Of Markets and Mourning

Today I have been reading a paper left over from a recent food and culture class which analyzes the virtues and roadblocks facing farmers’ markets.  According to “Culture and the Politics of Alternative Food Networks”[i], farmers’ markets are social gathering places which offer a wide assortment of communal experiences.
   
As I read this paper, my mind and emotions are crowded out by thoughts of the recent massacre of the innocents, the teachers, administrators, and caregivers at Sandy Hook Elementary School in Newton, Connecticut.  I think of the families and friends left with only carnage and destruction. 

For example, shoppers at farmers’ markets often seek out organics, sustainably grown produce, or sources for other local products. On the other hand, some support farmers’ markets for political or economic reasons:  they vote with their dollars in support of farmers, producers, and their local economy.  While others frequent markets for purely social or nostalgic enjoyment.  They browse or chat up local artisans; perhaps they sample a bit of local cuisine, listen to entertainment, or simply  mingle with others.   

This reconnection through our local foods gives us a sense of involvement, participation, and empowerment often missed in our daily lives. In terms of the bigger picture my paper observes, “Such openness makes it possibleto imagine and apprehend connections beyond the local to a wider awareness of potential linkages and agencies that can be mobilized for progressive ends.” 

My thoughts turn to the children of Sandy Hook Elementary School and my heart wants answers. Why? What do we do about the violence and death in our country―which now seems to be the new normal?  Is that how we solve our problems?  Do we build more fences and gates?  Do we arm everyone old enough with their own weapon?  Is that what is meant by our ‘inalienable right’?   Does that make us any safer? Really?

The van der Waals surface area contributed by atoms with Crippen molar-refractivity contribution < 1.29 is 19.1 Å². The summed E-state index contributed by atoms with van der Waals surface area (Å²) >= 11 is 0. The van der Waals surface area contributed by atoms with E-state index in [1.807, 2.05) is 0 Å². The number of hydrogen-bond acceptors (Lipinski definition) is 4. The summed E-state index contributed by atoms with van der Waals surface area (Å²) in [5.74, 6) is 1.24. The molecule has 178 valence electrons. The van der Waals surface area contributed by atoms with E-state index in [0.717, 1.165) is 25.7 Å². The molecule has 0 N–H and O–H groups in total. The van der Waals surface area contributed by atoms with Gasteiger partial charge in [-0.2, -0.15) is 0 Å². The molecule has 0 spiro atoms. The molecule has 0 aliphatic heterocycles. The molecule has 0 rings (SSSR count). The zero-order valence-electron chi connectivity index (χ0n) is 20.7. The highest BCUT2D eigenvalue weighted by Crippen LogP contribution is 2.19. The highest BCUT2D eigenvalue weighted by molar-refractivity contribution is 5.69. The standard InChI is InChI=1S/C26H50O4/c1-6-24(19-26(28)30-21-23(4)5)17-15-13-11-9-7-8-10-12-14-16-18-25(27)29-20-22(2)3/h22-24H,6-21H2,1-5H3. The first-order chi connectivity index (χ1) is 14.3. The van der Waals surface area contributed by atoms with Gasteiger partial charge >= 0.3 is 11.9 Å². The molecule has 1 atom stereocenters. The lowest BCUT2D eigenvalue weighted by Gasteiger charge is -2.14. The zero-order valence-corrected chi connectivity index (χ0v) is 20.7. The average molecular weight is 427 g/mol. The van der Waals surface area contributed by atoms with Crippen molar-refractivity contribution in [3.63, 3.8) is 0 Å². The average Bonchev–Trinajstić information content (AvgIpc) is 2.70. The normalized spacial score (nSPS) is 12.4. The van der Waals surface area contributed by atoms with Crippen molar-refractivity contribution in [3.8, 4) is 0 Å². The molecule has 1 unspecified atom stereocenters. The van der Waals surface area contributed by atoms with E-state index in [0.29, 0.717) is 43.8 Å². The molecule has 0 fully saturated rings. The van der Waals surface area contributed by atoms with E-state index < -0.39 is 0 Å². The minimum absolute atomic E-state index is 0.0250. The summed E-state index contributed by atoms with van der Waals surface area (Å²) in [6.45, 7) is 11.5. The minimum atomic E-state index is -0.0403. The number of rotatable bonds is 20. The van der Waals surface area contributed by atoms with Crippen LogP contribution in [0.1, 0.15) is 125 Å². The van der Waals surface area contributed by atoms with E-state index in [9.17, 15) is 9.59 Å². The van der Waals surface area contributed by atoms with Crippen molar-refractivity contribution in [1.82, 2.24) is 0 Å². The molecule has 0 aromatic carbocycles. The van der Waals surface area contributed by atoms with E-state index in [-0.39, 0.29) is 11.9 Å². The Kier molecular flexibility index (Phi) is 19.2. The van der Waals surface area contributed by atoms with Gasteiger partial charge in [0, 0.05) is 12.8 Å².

This rise in farmer’s markets has not been without controversy, the authors point out.  Some argue that farmers’ markets are simply a form of elite entertainment, for those who can afford to pay more for organics and high end products.   Some say that these small markets don’t really help our local economy and they certainly don’t influence national food issues.  Perhaps this discussion is unnecessary and it is just a sign of our times―one already decided upon by lobbyists, special interest groups, and big industry.

Since I became involved in farmers’ markets over ten years ago, I have witnessed a groundswell of activity, interest, and support from Florida, to South Carolina, and now in Oregon. For those disconnected from their food supply, looking for a little re-assurance and a support group, farmers’ markets offer that and much more. When I consider how the farmers’ market faction has moved from a mere fringe element to robust community forum, I have become a believer in the “grass roots” form of change.  It is this same sense of community experienced at farmers’ markets that I see happening in Newton, Connecticut while families and friends grieve openly. 

As the media swoops down and besieges a traumatized town, I wonder, why can’t they be allowed to mourn away from public scrutiny?  We share our most intimate details on social media and we weep openly, without regard to observers.  Somehow, we find the strength to form the words muddled in the deep recesses of our hearts.  We lean on each other to help make sense of the numbing web of information and choices.   

When we can’t go any further, we know we must bend and change.  The answers will come―and we will act―when we are ready.      



[i]Parkins, W. and Craig, G. (2009). Culture and the Politics of Alternative Food Networks. University of Otago.


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